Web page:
Very rarely does flora make the headlines but a few weeks ago the felling of a tree in Northumberland was the main topic of conversation across the land.
The sense of loss, shock and anger in the wake of Sycamore Gap on Hadrian’s Wall being reduced to simply a gap was overwhelming. People were at a loss to explain why someone had cut down this iconic 300-year-old tree, sitting magically in the bowl of a dip, photographed a thousand times, and a backdrop for movies, engagements and the scattering of ashes.
News pictures showed people congregating at the site where police tape had cordoned off the felled tree like a murder scene. Interestingly, specialist tree surgeons collected sawdust so they could match the DNA with any traces of wood chips stuck in the teeth of a suspect’s chainsaw.
All sorts of wacky conspiracy theories were expounded as to who had committed such a deed. A friend of mine said he thought the culprits might be climate protesters who wanted to show the world that trees were under threat by removing a landmark specimen. Fortunately, that appears not to be the case.
What we do know so far is that a 16-year-old boy and a farmer in his 60s have been arrested. It will be fascinating (or downright depressing) to find out what they say their motives were for what appears to be a staggering act of mindless vandalism.
In the days after the incident, the great and the good were rolled out for commentary. Leading nature writer Robert Macfarlane was interviewed by Radio 4 and said that rather than focus on the individuals who chopped the tree down, we should all examine our own culture, one where nature isn’t valued enough. He evoked W.H. Auden’s brilliant poem Bucolics, which contains the couplet: ‘The trees encountered on a country stroll/ Reveal a lot about a country’s soul’, and the stunning closing line: ‘A culture is no better than its woods’.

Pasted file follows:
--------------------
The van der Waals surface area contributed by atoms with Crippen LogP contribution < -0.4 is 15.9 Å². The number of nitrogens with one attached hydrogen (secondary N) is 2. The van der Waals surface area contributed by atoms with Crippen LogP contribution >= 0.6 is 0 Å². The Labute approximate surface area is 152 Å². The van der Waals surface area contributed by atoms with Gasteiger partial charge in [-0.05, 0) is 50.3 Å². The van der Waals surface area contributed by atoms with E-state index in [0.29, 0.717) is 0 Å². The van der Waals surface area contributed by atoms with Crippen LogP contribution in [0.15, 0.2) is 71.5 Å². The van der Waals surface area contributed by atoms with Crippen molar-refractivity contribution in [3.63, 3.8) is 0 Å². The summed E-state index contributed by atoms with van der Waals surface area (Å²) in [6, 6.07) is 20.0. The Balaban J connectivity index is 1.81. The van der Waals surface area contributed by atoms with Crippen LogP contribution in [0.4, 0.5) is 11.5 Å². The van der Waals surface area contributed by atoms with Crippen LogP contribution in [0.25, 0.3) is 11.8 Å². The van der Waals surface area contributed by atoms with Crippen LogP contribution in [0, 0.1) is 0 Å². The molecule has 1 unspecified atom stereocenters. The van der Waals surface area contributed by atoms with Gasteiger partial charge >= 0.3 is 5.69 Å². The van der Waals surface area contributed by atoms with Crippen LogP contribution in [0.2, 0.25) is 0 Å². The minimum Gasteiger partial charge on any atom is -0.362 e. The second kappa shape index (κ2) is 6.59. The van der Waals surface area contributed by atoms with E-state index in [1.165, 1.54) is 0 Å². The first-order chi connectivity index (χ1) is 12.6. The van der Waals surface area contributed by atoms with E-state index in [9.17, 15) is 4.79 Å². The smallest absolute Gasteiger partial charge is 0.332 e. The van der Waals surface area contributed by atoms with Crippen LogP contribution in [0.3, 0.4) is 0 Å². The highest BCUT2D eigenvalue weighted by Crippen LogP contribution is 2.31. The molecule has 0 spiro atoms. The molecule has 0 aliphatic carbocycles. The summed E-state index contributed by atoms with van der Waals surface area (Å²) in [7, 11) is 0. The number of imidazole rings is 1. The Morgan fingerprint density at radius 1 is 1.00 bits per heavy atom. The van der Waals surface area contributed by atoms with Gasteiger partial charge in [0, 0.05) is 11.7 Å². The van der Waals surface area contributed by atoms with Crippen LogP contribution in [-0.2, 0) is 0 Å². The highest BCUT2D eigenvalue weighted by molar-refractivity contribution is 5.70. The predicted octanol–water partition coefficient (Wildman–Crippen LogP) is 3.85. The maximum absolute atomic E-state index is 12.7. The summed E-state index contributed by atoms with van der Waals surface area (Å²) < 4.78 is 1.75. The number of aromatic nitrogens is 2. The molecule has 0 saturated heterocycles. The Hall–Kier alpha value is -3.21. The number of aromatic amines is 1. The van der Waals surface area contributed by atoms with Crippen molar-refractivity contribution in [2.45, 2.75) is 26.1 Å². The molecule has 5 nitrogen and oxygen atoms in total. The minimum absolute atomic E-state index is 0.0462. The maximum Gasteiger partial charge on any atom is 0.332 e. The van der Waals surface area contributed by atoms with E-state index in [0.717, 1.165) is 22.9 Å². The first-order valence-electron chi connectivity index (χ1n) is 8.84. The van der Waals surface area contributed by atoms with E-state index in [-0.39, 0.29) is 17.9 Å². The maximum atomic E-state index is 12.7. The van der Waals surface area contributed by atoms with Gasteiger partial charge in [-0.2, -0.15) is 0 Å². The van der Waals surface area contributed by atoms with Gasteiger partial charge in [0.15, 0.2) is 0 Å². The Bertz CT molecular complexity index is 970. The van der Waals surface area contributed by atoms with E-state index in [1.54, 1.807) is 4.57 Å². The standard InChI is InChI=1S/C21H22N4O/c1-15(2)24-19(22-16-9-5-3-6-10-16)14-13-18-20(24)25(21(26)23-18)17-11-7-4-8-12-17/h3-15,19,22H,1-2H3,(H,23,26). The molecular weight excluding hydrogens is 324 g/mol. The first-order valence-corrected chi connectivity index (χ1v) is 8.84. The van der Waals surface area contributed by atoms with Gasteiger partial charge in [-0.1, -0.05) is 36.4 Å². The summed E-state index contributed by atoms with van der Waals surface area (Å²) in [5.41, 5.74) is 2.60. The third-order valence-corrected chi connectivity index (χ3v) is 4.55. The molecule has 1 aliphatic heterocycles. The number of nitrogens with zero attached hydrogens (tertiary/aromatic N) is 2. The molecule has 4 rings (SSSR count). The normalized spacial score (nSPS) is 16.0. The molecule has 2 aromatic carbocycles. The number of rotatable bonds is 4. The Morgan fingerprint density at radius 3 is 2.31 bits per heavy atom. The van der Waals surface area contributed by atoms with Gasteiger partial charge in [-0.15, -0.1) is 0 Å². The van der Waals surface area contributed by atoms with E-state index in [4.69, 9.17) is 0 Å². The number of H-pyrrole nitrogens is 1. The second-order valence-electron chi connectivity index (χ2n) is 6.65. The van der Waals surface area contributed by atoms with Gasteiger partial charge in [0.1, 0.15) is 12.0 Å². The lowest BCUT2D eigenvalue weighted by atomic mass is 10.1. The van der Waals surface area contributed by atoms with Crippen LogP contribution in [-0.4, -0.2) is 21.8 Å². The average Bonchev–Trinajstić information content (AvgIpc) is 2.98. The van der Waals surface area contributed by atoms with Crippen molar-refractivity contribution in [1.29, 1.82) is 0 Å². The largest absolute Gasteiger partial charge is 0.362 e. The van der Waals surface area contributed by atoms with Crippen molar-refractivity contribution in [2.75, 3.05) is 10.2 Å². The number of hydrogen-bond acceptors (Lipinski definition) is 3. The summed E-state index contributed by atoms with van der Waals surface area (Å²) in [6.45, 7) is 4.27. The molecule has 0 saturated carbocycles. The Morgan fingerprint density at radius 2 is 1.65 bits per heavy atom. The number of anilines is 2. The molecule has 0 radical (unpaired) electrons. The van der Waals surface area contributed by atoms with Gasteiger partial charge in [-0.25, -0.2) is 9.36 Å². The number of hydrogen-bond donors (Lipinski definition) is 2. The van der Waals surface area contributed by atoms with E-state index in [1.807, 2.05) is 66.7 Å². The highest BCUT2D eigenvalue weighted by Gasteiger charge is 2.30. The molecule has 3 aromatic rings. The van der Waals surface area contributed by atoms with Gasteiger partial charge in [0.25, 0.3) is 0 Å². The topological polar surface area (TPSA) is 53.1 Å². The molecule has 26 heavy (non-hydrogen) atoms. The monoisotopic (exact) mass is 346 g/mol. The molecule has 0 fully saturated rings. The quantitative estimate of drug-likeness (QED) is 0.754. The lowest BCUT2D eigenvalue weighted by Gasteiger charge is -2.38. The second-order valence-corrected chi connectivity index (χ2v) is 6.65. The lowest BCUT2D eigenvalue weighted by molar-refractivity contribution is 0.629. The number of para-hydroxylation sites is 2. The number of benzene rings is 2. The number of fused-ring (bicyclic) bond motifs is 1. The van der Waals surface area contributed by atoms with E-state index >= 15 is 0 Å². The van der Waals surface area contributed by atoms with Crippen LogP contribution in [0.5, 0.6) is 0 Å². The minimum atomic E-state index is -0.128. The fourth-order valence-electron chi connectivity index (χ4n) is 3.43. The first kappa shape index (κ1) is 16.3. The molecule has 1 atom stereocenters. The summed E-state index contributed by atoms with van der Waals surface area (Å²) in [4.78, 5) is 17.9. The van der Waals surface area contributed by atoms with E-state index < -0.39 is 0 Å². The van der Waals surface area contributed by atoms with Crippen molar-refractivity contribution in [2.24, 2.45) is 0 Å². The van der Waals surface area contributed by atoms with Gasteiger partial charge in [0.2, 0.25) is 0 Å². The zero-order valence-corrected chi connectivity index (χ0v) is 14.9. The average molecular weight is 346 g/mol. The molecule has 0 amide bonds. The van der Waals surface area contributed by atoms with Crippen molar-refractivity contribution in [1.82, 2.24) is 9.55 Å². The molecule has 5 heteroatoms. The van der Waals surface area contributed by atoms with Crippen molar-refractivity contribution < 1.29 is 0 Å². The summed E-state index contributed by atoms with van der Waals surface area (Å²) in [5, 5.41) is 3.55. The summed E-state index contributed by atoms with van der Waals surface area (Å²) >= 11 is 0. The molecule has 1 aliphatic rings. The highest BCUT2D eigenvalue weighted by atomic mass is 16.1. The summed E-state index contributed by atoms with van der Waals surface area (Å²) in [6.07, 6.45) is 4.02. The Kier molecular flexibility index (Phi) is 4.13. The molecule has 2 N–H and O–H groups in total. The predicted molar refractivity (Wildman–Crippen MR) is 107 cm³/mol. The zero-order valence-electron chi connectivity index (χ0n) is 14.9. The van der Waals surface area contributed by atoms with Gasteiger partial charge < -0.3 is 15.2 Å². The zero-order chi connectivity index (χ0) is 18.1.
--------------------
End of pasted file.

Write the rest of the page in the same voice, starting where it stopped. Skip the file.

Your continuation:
Last week, environmentalist George Monbiot was interviewed for a Guardian podcast where he opined that people were so troubled by the felling of the Sycamore Gap tree because for many the act was symbolic of the general threat the natural world faces from man’s activity.
Indeed, the tree was butchered a day before the publication of the 2023 important State of Nature report – a health check on how the UK’s wildlife is faring, put together using wildlife data from over 60 conservation organisations. Of the 10,008 species assessed, the research found that an incredible 16% – that’s 1 in 6 – are now at risk of extinction.
Monbiot pointed out that the tree was solitary in the landscape because like the better-known national parks, like the Peaks and the Lake District, the uplands of Northumberland National Park are intensively farmed with sheep, who nibble away at any saplings that take root, giving them no chance of maturing.
It is no surprise that if one tree was to make it in this harsh environment it would be a sycamore. The species, that was probably introduced to this country from central Europe sometime in the fifteenth century, is notorious for its ability to flourish anywhere. It does well in urban environments where it is able to deal with pollution, and is now an important tool in maintaining air quality.
Being a non-native tree it does not support a wide variety of wildlife but it does attract huge numbers of aphids, which are an important food source for birds like the house martin. These aphids and the honeydew they produce are responsible for the sticky mess on the bonnets and windscreens of cars parked underneath them.
There are a few sycamores on the Common Lands and they are among the first trees to lose their leaves in autumn. I examined one at the weekend – it’s winged ‘helicopter’ seed pods all dried up and its leaves already brown and blotchy. The sycamore’s leaves are famous troublemakers, derided for making country walks mulchy and probably the ‘wrong kind of leaves’ on rail tracks that cause delays because trains slip on them.
So what happens next in the case of the Sycamore Gap tree? Some say the tree should be left to see it can grow again from its stump. Others would like to see a forest planted in its honour.
More generally, if any good is to come from this carve-up, it should act as an emblem around which nature lovers should gather to fight for the wild world. Let’s fill the ‘gap’ that has been left with positive support for rewilding projects and the promotion of wildlife on our own patch.
Visit sudburycommonlands.org for more articles about wildlife in and around Sudbury.
Ross Bentley, Trustee of the Sudbury Common Lands Charity